Esquire (UK) July 1998

Interview by Bob Flynn, Photographs by Kate Garner

Milla Jovovich Is Already Hot. But In Her New Role As Joan Of Arc, She's A Real Scorcher.

I first glimpsed her, almost literally in the flesh, through the baying crowd ringing the Palais Du Festival at the premiere of The Fifth Element, last year's Cannes opener. Milla Jovovich was dressed in mist, a sci-fi Gaultier-Egyptian nothing with strategic straps. She seemed not to notice her near-nakedness. A natural, obtuse beauty, unenhanced and the antithesis of the Croisette babes, she looked around her like the new Garbo. Though this was her first Cannes, the French ballyhoo just seemed to make her scowl and laugh all at once. She was the new star alongside Bruce Willis in the most expensive French-financed film ever, conceived and directed by Luc Besson. While Demi Moore tried to attract the million flash-guns with her considerable starry suction, the insouciant, plural-universe presence of Milla was a magnet to the frenzied cameramen.

Later, on the Palais screen, there was Milla on the ledge of a futuristic skyscraper, in Gaultier bandages. The image was indelibly imprinted on the eyes of the audience and reprinted by the world's press. The critics tore Besson's mind-candy apart, but the then 21-year-old Milla had arrived like a red-haired bullet, crashing into the back of Bruce Willis' air-cab jabbering a non-existant language and looking wild, alien. She made the child-woman, animal-angel Leeloo almost believable beside the likes of Ian Holm and Gary Oldman and was the soul of the movie.

And things would never be the same again, for she is now Luc Besson's wife -- married in the Chapel of the Bells, Las Vegas earlier this year -- and she is preparing to follow in the illustrious footsteps of Bergman, Seberg, and Falconetti to the stake in her new husband's version of the life of Joan of Arc, the ultimate French heroine and martyr.

From the gates of Kiev to the gates of Orleans, Jovovich has led a series of lives in her 22 years that defy the normal boundaries of ambitious striving or talent. Born on 17 December 1975 in the Ukraine, her parents -- mother Galina was a respected actress in Russia; father Bogich a doctor -- left for America when she was five. Her face, constructed of Slavic planes veering into plush lips and eyes like pale embers, illuminated almost every glossy magazine cover by the time she was 12. But the tag of child-model nymphet was never going to be enough.

"I thank God that my parents got together and created a model who could make money out of her looks," she says. "Not for the material gain but for the freedom to do what I want.." You should believe it, for, against her mother's wishes, at 15 she "took three eyars off modeling and moved to London to do my music." An album of folksy songs, The Divine Comedy, was released by EMI when she was 18, but things did not evolve as planned when they tried to mould her into the new Kylie. Warning: she does not like "singing stupid songs" and is not the new Kylie; her album, named after Dante's masterpiece, sold 200,000 copies but despite this, the recording career lapsed.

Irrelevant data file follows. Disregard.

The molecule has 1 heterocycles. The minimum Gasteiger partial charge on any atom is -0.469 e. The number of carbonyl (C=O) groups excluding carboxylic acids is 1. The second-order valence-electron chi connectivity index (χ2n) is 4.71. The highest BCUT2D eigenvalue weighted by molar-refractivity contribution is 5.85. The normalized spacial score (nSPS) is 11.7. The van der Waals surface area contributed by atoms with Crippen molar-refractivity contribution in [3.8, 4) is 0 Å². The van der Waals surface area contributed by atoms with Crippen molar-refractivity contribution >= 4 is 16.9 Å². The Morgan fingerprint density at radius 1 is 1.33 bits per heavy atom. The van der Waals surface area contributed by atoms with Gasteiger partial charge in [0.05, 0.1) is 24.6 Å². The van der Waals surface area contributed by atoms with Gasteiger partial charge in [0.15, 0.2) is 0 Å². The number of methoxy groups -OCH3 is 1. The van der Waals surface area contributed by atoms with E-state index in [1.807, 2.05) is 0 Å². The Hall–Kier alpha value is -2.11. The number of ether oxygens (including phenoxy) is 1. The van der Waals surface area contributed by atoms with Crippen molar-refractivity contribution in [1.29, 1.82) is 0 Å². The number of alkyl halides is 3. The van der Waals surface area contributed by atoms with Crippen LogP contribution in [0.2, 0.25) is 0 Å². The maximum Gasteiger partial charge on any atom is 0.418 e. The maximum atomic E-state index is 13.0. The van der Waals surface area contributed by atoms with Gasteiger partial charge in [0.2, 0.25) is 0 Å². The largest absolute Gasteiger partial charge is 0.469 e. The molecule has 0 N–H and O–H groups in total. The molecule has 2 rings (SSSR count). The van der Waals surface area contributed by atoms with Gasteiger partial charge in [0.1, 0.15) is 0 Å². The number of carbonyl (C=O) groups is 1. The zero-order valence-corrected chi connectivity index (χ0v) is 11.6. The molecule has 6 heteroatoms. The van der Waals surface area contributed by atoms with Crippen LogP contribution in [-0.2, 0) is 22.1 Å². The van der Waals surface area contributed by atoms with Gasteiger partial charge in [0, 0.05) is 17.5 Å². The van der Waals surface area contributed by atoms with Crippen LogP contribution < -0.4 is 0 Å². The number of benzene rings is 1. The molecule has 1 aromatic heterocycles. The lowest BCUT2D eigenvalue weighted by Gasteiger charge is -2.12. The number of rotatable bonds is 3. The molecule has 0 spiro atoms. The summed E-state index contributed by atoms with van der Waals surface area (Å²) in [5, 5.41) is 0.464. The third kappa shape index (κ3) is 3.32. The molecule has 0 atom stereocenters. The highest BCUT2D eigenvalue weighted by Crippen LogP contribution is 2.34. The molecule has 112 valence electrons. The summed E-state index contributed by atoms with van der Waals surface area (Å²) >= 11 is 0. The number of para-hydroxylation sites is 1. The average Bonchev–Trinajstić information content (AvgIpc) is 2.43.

Galina pushed her child towards the fame and fortune -- and by 14, Milla had made a fortune -- that she had strived for in Russia. Galina once said that she thought "Milla is carrying on from where I left off." Little or no mention is made of her father, and it has been reported that he is serving a 20-year sentence in the USA for a multi- milliondollar medical insurance racket (allegedly the biggest in American history) uncovered in 1994. This resulted in the breakup of the marriage, though is is said that Milla still visits her father in prison.

Ferocious ambition, it seems, runs in the family, but despite the innocent wantonness and feral sexuality of the Jovovich child, if anyone is going to exploit Milla, it is herself. "I guess it's normal for parents to live vicariously through their children," she says, "but it does get a little difficult at times."

Milla Jovovich is the kind of person who defines the age. These rare finds fit the times -- they lock into place, summing up something of the era as if they had just been waiting for the moment to appear. The days of the waif are over -- even Uma is to be a mum this month -- and Milla is the next level, a blend of Bjork and Moss. The upfront yet elusive, earthy yet classics-reading, folk-pop composing yet catwalking, millenium girl. Her star turn in the 1998 Pirelli Calendar shows the inherent tension in her presence; a nude decorator, both innocent and knowing at the same time.

She might even be a great actress. Next, she plays Dakota, a prostitute befriended by Denzel Washington in Spike Lee's He Got Game. But can she really take on the enormity of Jeanne d'Arc? The peasant girl from Lorraine instructed by heavenly forces to become a divine warrior and lead an army to Orleans and drive the English from French soil in 1429? The betrayed saint who welcomed the flames of the pyre at Rouen? Course she can. She's perfect.